“(The president) is claiming the national emergency under the National Emergencies Act of 1976, but Congress didn’t define what an emergency is when they passed that law,” she said.

Jamie Kennerk, USAC external vice president, said she thinks California and the UC will continue to support its undocumented students despite the federal government’s acts. However, she said the UC needs to do more for these students, such as hire a full-time immigration attorney on all of its nine campuses.

Fieldman agreed that all campuses should hire a full-time staff member to help undocumented students. She added UC Merced, which has a large undocumented student population, does not have an immigration attorney on staff.

“I know (UC) President Napolitano is committed to giving this funding, but it is contingent on Gov. Newsom’s continued commitment,” she said. “It does scare me that this comes out of student funding because there should be institutional support for it.”

Kennerk added the 2019 UCLA Common Book, “The Line Becomes a River,” was written by an ex-U.S. Border Patrol agent who was paid to speak on campus. The choice of common book was surrounded by controversy, as many students and faculty said they felt a border patrol agent should not profit off the stories of undocumented people.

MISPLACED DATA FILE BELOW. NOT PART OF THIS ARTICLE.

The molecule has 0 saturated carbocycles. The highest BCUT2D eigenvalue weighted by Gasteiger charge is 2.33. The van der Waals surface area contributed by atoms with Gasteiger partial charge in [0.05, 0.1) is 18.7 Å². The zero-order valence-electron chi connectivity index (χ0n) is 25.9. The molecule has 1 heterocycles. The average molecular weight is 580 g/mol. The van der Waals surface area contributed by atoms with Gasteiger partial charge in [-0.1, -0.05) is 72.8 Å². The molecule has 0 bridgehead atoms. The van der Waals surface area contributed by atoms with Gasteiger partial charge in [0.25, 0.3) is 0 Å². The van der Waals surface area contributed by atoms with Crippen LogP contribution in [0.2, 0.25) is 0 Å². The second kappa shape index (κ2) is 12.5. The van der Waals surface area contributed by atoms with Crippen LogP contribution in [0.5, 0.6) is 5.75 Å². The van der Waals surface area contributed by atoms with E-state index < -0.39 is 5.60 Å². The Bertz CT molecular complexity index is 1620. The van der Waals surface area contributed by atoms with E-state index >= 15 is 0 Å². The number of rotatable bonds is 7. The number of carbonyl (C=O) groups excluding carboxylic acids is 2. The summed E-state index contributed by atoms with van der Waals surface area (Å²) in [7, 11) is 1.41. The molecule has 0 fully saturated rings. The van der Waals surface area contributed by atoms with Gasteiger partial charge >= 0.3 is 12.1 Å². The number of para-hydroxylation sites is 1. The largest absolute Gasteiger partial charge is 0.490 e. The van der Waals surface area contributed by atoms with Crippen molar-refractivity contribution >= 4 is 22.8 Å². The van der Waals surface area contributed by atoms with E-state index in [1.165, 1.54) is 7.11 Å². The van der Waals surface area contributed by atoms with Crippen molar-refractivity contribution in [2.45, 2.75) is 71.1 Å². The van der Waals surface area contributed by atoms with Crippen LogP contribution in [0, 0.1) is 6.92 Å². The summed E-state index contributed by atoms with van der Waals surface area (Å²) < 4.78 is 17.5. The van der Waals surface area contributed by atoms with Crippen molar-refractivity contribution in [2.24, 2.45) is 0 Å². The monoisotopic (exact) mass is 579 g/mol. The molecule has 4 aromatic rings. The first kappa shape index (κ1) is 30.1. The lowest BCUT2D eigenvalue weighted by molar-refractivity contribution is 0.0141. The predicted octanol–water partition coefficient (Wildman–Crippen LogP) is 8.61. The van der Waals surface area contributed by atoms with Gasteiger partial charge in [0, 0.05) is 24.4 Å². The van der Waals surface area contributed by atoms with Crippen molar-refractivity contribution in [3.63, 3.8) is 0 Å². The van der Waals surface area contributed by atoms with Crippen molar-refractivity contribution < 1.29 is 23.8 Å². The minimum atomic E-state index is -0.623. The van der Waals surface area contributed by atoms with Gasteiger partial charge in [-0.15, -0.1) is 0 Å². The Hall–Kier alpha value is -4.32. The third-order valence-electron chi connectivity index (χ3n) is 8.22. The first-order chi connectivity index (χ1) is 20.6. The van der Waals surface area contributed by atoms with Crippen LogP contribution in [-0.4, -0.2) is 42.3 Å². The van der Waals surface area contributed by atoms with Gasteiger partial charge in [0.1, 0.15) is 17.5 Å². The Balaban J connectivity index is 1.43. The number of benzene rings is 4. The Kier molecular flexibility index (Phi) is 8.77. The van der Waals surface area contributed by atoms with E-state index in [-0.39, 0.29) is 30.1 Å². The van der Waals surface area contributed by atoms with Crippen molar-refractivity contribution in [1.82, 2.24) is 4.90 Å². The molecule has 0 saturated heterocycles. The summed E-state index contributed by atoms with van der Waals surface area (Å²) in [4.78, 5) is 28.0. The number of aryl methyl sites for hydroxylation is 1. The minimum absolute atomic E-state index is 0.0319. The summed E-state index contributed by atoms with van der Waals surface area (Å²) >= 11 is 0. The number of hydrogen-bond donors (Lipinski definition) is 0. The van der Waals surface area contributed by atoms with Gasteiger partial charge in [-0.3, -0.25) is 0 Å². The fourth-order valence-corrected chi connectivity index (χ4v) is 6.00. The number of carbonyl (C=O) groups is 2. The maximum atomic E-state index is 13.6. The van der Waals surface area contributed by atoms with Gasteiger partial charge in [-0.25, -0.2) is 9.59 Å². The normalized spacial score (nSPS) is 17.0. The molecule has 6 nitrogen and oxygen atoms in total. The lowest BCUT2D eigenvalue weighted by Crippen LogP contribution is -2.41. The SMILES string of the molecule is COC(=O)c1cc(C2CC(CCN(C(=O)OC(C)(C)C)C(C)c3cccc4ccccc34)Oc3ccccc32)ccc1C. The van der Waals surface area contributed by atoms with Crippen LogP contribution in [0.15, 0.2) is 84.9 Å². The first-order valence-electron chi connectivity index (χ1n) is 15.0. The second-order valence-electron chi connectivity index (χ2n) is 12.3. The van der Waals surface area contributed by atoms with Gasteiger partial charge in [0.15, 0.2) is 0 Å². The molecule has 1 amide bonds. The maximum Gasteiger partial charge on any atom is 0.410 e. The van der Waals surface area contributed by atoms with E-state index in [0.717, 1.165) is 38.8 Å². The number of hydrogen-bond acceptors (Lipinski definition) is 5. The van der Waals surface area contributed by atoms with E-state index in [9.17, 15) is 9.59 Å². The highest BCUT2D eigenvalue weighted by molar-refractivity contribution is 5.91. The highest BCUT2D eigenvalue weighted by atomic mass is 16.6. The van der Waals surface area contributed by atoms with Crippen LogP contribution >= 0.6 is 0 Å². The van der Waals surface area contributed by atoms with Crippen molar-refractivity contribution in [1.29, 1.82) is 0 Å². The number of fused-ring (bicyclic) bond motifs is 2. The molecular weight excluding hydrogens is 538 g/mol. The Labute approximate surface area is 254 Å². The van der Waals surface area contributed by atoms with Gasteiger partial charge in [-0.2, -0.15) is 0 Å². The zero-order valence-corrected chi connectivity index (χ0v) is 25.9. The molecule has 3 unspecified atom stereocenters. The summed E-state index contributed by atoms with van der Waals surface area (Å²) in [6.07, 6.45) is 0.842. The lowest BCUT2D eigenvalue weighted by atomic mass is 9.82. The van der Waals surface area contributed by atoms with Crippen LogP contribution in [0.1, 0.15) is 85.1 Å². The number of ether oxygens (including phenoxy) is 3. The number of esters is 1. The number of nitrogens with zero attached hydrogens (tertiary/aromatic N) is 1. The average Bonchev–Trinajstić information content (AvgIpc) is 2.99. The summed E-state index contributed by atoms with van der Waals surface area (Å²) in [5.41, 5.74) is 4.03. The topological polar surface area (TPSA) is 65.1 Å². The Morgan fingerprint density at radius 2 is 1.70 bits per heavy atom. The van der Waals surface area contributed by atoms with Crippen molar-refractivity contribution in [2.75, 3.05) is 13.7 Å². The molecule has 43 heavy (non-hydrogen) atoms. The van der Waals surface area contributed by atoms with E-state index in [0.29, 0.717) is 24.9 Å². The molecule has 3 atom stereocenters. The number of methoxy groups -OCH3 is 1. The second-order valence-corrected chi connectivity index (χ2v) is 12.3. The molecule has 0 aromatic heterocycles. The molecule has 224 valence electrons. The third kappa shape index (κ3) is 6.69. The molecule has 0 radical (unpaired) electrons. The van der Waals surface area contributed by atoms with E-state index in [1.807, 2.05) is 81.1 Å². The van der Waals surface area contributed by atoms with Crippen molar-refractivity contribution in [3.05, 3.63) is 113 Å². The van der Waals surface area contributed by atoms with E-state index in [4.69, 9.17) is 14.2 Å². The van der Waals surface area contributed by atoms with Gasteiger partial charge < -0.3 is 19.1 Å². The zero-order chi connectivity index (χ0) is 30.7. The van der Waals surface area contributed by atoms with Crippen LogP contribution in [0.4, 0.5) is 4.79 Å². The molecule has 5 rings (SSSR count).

[RELATED: Common Book author pledges to donate profits after controversy over border experiences]

Fieldman added she thinks some students felt unsafe seeing someone who worked on border security celebrated on campus. However, she said she thinks debate regarding these issues is important and salient.

Both Kennerk and Fieldman said other priorities for undocumented students include providing fellowships for students not covered under the Deferred Action for Childhood Arrivals program, and lobbying against a raise in nonresident tuition, which some undocumented students have to pay.

Kennerk said her office will also be organizing over the UC’s proposal to cap nonresident enrollment at 10 percent across the system. She added she thinks the cap would make the University inaccessible for undocumented students because it would be more difficult for them to be accepted.

Lebow added she thinks California leaders like Becerra, U.S. Sen. Kamala Harris and Gov. Gavin Newsom will continue to take the lead in fighting Trump initiatives.

Fieldman said she is proud to be a Californian because of the state’s leadership.

“As UC students we have the ability to be at the forefront of change in higher education, and to set the standard for what it means to be a student or an institution in 2019,” she said.

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Assistant News Editor

Sekar is the 2018-2019 assistant news editor for the national and higher education beat. She was previously a news contributor. Sekar is a second-year political science and economics student and enjoys dogs, dancing, and dessert.